Accuracy in Media

The 2020 presidential campaign is a chaotic race to this fall’s televised debates, with almost two dozen presidential candidates vying for the Democratic Party nomination next year. To make a televised debate, candidates have to reach certain polling thresholds in multiple polls, in addition to a specified number of donors.

There are different tiers of candidates, according to the political pundit class, but this has not stopped lesser-known candidates from criticizing the more well-known candidates. One example is Hawaii congresswoman Tulsi Gabbard, an Iraq War veteran.

Gabbard’s debate performance in the last debate surprised pundits and the media. Gabbard criticized Sen. Kamala Harris (D-Calif.) over Harris’s record as the state attorney general.

Harris made her time as the chief prosecutor in California a central part of her messaging, and Gabbard claimed Harris’s depiction of her public service was flawed. Gabbard’s performance led to a drop in Harris’s poll numbers, but Gabbard scored a public relations victory nonetheless with interviews on cable news networks in the days following the debate.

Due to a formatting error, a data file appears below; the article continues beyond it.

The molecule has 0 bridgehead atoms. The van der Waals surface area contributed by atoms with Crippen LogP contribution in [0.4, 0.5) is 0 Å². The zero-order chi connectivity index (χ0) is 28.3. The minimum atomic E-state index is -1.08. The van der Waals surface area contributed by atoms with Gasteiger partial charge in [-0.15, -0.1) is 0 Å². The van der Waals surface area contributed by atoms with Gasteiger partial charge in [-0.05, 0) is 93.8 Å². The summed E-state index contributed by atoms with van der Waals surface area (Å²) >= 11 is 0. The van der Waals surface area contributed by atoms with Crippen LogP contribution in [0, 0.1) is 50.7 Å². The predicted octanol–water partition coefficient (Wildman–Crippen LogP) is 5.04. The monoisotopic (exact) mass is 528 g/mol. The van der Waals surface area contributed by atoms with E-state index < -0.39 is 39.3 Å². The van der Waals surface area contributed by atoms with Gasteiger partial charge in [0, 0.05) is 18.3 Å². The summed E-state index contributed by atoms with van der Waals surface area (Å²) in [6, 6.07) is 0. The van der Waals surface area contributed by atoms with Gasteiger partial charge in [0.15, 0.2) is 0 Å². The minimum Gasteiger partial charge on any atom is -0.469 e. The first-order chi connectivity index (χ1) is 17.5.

As a result of her performance, the media wonders what Gabbard’s strategy is. Politico wrote an article whose headline highlights the media’s speculation, “Tulsi Gabbard’s daredevil act.” In the article, Politico questioned whether Gabbard is “angling for vice president or a Cabinet post; that she’s weighing a third-party run; or, perhaps, that she’s looking to land a contract as a TV talking head while plotting her next move.”

Considering Gabbard is hovering at about 1 percent in polling, which is below the debate threshold for the fall debates, it is unusual for the media to focus on lesser-known candidates like her. But due to her debate performance against Harris, the media took note and their increased scrutiny and speculation about Gabbard’s plans reiterated how the media is far from neutral.

The Politico article quoted Gabbard’s campaign, but also pushed a talking point from Harris’s camp that Gabbard is “a low-polling candidate desperate to break out who has fixated on the California senator to use the attack as a launching pad for notoriety.” Gabbard’s campaign responded and said the accusation of her being soft on Assad is a “smear” by the Harris campaign.

Photo by Gage Skidmore




Ready to fight back against media bias?
Join us by donating to AIM today.

Comments

Comments are turned off for this article.